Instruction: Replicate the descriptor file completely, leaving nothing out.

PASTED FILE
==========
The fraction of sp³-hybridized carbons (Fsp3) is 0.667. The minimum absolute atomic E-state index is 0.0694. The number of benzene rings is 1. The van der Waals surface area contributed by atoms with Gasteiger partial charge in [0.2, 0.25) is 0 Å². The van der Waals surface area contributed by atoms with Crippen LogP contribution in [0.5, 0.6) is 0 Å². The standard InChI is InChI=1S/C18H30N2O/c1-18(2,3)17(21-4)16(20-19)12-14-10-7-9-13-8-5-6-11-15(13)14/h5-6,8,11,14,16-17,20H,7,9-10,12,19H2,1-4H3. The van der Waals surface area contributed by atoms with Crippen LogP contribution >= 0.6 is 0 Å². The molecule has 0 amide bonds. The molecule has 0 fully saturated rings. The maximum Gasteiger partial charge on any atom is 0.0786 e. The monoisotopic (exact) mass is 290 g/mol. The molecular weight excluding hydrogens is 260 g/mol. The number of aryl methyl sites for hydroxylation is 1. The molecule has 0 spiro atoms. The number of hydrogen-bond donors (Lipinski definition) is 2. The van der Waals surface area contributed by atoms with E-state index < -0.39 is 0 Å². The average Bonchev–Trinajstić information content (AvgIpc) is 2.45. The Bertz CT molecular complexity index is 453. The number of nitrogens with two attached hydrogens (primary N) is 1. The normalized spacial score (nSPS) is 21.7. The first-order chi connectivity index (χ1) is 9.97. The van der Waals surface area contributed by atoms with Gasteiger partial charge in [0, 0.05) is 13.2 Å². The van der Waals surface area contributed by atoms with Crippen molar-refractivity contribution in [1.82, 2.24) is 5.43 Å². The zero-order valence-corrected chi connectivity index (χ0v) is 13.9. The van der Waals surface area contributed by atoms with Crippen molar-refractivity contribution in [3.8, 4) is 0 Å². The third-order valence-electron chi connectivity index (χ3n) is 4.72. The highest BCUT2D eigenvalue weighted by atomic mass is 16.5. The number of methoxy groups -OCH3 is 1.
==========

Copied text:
The fraction of sp³-hybridized carbons (Fsp3) is 0.667. The minimum absolute atomic E-state index is 0.0694. The number of benzene rings is 1. The van der Waals surface area contributed by atoms with Gasteiger partial charge in [0.2, 0.25) is 0 Å². The van der Waals surface area contributed by atoms with Crippen LogP contribution in [0.5, 0.6) is 0 Å². The standard InChI is InChI=1S/C18H30N2O/c1-18(2,3)17(21-4)16(20-19)12-14-10-7-9-13-8-5-6-11-15(13)14/h5-6,8,11,14,16-17,20H,7,9-10,12,19H2,1-4H3. The van der Waals surface area contributed by atoms with Crippen LogP contribution >= 0.6 is 0 Å². The molecule has 0 amide bonds. The molecule has 0 fully saturated rings. The maximum Gasteiger partial charge on any atom is 0.0786 e. The monoisotopic (exact) mass is 290 g/mol. The molecular weight excluding hydrogens is 260 g/mol. The number of aryl methyl sites for hydroxylation is 1. The molecule has 0 spiro atoms. The number of hydrogen-bond donors (Lipinski definition) is 2. The van der Waals surface area contributed by atoms with E-state index < -0.39 is 0 Å². The average Bonchev–Trinajstić information content (AvgIpc) is 2.45. The Bertz CT molecular complexity index is 453. The number of nitrogens with two attached hydrogens (primary N) is 1. The normalized spacial score (nSPS) is 21.7. The first-order chi connectivity index (χ1) is 9.97. The van der Waals surface area contributed by atoms with Gasteiger partial charge in [0, 0.05) is 13.2 Å². The van der Waals surface area contributed by atoms with Crippen molar-refractivity contribution in [1.82, 2.24) is 5.43 Å². The zero-order valence-corrected chi connectivity index (χ0v) is 13.9. The van der Waals surface area contributed by atoms with Crippen molar-refractivity contribution in [3.8, 4) is 0 Å². The third-order valence-electron chi connectivity index (χ3n) is 4.72. The highest BCUT2D eigenvalue weighted by atomic mass is 16.5. The number of methoxy groups -OCH3 is 1.